As an officially recognized minority the Bulgarian citizens of the Czech Republic enjoy right to use their language in communications with authorities and in front of the courts of law. They also enjoy a number of other rights connected to the status of recognized minority, i.e. the right for education in the own language (the first Bulgarian school in the nowadays Czech Republic was established in 1946 in Prague).

Germans[edit]

Czech districts with 50% or more ethnic German population[7] in 1935

The German minority of the Czech Republic, historically the largest minority of the country, was almost entirely removed when 3 million were forcibly expelled in 1945–6 on the basis of the Potsdam agreement. The constitution guarantees rights for minority languages, however there are 13 municipalities with German minority constituting 10% of population, which qualifies for such provisions.[8] There is no bilingual education system in Western and Northern Bohemia, where the German minority is mostly concentrated. However, this is in large part due to the absence of German-speaking youth, a heritage of the post-war policy of the Communist government.

According to the 2001 census there remain 13 municipalities and settlements in the Czech Republic with more than 10% Germans.[8]

Many representatives of expellees' organizations support the erection of bilingual signs in all formerly German speaking territory as a visible sign of the bilingual linguistic and cultural heritage of the region, yet their efforts are not supported by some of the current inhabitants, as the vast majority of the current population is not of German descent.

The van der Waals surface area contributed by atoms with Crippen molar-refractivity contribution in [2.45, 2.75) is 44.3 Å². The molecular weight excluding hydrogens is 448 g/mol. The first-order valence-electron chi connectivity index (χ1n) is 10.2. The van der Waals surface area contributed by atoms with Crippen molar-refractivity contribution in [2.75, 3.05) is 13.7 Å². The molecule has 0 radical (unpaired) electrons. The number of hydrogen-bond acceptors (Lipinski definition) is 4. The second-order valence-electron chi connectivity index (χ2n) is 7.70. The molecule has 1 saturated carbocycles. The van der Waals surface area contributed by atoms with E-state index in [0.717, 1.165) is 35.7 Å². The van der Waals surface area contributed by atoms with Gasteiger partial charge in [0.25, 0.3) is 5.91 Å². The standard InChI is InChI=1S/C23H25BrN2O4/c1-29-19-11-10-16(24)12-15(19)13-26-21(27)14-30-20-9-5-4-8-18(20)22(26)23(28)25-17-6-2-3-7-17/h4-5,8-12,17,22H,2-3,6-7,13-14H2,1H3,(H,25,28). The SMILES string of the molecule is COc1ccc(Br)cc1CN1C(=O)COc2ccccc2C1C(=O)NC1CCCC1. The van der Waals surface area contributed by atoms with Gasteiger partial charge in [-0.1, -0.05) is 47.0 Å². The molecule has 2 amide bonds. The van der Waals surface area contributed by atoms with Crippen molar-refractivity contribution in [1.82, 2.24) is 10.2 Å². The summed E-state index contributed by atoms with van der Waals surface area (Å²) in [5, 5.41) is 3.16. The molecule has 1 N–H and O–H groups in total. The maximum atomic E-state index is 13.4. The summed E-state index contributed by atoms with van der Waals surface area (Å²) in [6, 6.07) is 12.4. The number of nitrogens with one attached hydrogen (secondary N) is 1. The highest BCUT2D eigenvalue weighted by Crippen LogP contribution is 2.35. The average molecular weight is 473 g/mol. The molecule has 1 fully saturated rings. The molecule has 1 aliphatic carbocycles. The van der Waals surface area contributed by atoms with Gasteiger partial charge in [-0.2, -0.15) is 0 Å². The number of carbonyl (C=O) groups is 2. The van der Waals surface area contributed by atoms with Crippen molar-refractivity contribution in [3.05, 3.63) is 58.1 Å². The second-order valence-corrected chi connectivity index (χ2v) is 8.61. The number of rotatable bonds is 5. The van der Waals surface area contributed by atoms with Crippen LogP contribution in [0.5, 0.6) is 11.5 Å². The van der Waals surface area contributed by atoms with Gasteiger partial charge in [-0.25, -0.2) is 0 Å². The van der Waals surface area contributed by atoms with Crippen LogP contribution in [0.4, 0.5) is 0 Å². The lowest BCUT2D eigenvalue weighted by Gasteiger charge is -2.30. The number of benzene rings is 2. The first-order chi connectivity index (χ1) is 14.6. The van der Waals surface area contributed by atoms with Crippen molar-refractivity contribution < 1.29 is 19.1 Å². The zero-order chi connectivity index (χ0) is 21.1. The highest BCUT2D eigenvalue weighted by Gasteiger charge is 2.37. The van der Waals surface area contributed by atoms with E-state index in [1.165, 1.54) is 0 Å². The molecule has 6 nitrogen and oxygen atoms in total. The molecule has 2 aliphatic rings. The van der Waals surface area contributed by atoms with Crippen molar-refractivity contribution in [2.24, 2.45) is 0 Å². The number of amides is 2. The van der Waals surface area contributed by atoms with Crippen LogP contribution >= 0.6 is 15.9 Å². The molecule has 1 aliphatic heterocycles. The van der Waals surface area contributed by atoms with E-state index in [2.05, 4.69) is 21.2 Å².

The German-Czech Declaration of 21 January 1997 covered the two most critical issues—the role of some Sudeten Germans in the breakup of Czechoslovakia in 1938 and their expulsion after WWII.[9]

Greeks[edit]

Another influential minority are Greeks. Large numbers of Greeks arrived in Czechoslovakia during the end of the Greek Civil War. The first transports of Greek children arrived in 1948 and 1949. Later, more transports, also including adults, arrived.[10] They were partly leftists, communists and guerillas with their relatives, hence the willingness of Czechoslovak government to allow the immigration.[11] This was viewed rather as a temporary solution. After the defeat of DSE and other left-wing guerillas, the Greeks stayed in Czechoslovakia. In total more than 12,000 Greeks immigrated to Czechoslovakia between 1948 and 1950.[11] Today, there are about 7000 Greeks in the country (3219 according to 2001 census data),[11] mostly in the 3 biggest towns – Prague, Brno, Ostrava – and also in Bohumín, Havířov, Jeseník, Karviná, Krnov, Šumperk, Třinec, Vrbno pod Pradědem and Žamberk (apart from the last one these towns are in Silesia).[12]